[WilliamJames] facial feedback hypothesis

Max Shron max at shron.net
Fri Feb 28 09:21:34 CST 2014


Man, there are some clever people out there.

Strack, Martin & Stepper's test of the
hypothesis[edit<http://en.wikipedia.org/w/index.php?title=Facial_feedback_hypothesis&action=edit&section=4>
]
 <http://en.wikipedia.org/wiki/File:Orbicularis_oris.jpg>
 <http://en.wikipedia.org/wiki/File:Orbicularis_oris.jpg>
Orbicularis oris muscle

In an attempt to provide a clear assessment of the theory that a purely
physical facial change, involving only certain facial muscles, can result
in an emotion, Strack, Martin, & Stepper (1988) devised a cover story that
would ensure the participants adopt the desired facial posing without being
able to perceive either the corresponding emotion or the researchers' real
motive. Told they were taking part in a study to determine the difficulty
for people without the use of their hands or arms to accomplish certain
tasks, participants held a pen in their mouth in one of three ways. The Lip
position would contract the orbicularis oris
muscle<http://en.wikipedia.org/wiki/Orbicularis_oris_muscle>,
resulting in a frown. The Teeth position would cause the zygomaticus
major<http://en.wikipedia.org/wiki/Zygomaticus_major_muscle> or
the risorius muscle <http://en.wikipedia.org/wiki/Risorius_muscle>,
resulting in a smile. The control
group<http://en.wikipedia.org/wiki/Control_group> would
hold the pen in their nondominant hand. All had to fill a questionnaire in
that position and rate the difficulty involved. The last task, which was
the real objective of the test, was the subjective rating of the funniness
of a cartoon. The test differed from previous methods in that there were no
emotional states to emulate, dissimulate or exaggerate. As predicted,
participants in the Teeth condition reported significantly higher amusement
ratings than those in the Lips condition. The cover story and the procedure
were found to be very successful at initiating the required contraction of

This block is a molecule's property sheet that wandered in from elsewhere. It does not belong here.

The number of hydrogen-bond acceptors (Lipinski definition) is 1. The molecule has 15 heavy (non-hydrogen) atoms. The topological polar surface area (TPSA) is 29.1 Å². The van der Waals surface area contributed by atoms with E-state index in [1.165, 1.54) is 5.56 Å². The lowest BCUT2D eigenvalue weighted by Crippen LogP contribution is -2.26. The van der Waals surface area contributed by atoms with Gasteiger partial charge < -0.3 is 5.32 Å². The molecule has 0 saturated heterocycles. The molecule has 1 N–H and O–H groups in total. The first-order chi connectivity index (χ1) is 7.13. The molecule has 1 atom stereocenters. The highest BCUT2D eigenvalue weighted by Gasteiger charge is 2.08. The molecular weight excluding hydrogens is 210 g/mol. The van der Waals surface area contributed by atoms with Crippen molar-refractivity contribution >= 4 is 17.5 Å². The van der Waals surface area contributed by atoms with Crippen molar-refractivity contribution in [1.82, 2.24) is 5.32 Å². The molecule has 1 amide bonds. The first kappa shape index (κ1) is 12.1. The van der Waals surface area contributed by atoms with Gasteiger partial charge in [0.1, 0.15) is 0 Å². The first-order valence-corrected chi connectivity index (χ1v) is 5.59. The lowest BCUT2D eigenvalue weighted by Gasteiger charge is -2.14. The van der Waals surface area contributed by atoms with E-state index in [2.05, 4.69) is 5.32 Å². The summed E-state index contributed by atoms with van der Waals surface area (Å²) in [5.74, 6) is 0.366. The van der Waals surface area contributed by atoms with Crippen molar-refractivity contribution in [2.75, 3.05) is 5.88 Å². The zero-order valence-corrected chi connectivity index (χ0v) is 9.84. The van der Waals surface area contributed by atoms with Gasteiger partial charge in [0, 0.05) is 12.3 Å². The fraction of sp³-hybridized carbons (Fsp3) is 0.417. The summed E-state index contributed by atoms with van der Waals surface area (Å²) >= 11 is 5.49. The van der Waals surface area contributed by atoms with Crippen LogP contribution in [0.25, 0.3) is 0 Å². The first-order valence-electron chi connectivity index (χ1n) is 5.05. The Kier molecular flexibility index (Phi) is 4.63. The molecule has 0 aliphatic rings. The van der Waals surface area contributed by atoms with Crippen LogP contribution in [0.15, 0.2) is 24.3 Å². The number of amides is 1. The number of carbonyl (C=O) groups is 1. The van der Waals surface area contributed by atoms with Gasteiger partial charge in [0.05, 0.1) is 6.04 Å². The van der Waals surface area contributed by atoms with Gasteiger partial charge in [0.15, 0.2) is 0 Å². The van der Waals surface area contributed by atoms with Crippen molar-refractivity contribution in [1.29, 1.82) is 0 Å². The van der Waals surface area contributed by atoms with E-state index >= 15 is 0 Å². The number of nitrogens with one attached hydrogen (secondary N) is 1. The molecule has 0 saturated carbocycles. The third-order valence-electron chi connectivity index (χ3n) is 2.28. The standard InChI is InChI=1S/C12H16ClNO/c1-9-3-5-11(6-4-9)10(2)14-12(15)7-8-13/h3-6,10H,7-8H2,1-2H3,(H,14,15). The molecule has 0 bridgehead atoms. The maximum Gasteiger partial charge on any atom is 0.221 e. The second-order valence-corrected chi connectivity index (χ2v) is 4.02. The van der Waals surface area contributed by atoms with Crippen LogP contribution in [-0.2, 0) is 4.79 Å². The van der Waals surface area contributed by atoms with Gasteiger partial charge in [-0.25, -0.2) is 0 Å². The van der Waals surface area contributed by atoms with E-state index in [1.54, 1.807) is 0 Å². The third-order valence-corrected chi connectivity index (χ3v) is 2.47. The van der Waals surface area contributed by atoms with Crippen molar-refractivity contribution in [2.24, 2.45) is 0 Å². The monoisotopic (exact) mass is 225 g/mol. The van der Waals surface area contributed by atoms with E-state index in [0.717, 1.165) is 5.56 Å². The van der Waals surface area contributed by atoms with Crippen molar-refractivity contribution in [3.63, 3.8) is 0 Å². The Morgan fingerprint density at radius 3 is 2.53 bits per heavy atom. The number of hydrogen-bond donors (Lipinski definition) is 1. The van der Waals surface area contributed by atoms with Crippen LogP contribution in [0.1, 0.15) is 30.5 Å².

the muscles without arising suspicion, 'cognitive interpretation of the
facial action,[10]<http://en.wikipedia.org/wiki/Facial_feedback_hypothesis#cite_note-10>
and
avoiding significant demand <http://en.wikipedia.org/wiki/Demand_effect>
 and order effects<http://en.wikipedia.org/w/index.php?title=Order_effects&action=edit&redlink=1>.
It has been suggested that more effort may be involved in holding a pen
with the lips compared with the
teeth.[11]<http://en.wikipedia.org/wiki/Facial_feedback_hypothesis#cite_note-11>
However,
it has resolved many of the methodological issues associated with the
facial feedback hypothesis. Darwin's theory can be demonstrated, and the
moderate, yet significant effect of this theory of emotions opens the door
to new research on the "multiple and nonmutually exclusive plausible
mechanisms"[12]<http://en.wikipedia.org/wiki/Facial_feedback_hypothesis#cite_note-12>
of
the effects of facial activity on emotions.


--
Max Shron | Data Strategy
www.shron.net


On Thu, Feb 27, 2014 at 10:20 PM, Eric Purdy <epurdy at uchicago.edu> wrote:

> Apparently Darwin and James had a theory that emotion is caused largely by
> the feeling of facial expressions. The theories are confirmed by recent
> experiments with artificially induced facial expressions and with people
> with reduced ability to produce facial expressions due to Botox.
>
> http://en.wikipedia.org/wiki/Facial_feedback_hypothesis
>
> --
> -Eric
>
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> WilliamJames at moomers.org
> http://mailman.moomers.org/mailman/listinfo/williamjames
>
>
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